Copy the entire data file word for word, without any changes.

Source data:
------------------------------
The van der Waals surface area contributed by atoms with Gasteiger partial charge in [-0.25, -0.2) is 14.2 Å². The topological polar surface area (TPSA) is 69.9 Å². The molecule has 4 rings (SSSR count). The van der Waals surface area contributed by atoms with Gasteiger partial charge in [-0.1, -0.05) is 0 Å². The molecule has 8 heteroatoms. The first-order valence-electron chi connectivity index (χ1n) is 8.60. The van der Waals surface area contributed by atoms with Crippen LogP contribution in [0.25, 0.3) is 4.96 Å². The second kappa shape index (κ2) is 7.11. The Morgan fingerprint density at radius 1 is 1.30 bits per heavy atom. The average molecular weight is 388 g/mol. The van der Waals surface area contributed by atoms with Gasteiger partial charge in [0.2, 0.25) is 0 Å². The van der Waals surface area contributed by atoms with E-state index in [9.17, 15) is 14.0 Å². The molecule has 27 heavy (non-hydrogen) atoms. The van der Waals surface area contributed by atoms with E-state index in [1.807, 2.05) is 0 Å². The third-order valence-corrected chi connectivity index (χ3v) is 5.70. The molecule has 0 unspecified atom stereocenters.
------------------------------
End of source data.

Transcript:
The van der Waals surface area contributed by atoms with Gasteiger partial charge in [-0.25, -0.2) is 14.2 Å². The topological polar surface area (TPSA) is 69.9 Å². The molecule has 4 rings (SSSR count). The van der Waals surface area contributed by atoms with Gasteiger partial charge in [-0.1, -0.05) is 0 Å². The molecule has 8 heteroatoms. The first-order valence-electron chi connectivity index (χ1n) is 8.60. The van der Waals surface area contributed by atoms with Crippen LogP contribution in [0.25, 0.3) is 4.96 Å². The second kappa shape index (κ2) is 7.11. The Morgan fingerprint density at radius 1 is 1.30 bits per heavy atom. The average molecular weight is 388 g/mol. The van der Waals surface area contributed by atoms with Gasteiger partial charge in [0.2, 0.25) is 0 Å². The van der Waals surface area contributed by atoms with E-state index in [9.17, 15) is 14.0 Å². The molecule has 27 heavy (non-hydrogen) atoms. The van der Waals surface area contributed by atoms with E-state index in [1.807, 2.05) is 0 Å². The third-order valence-corrected chi connectivity index (χ3v) is 5.70. The molecule has 0 unspecified atom stereocenters.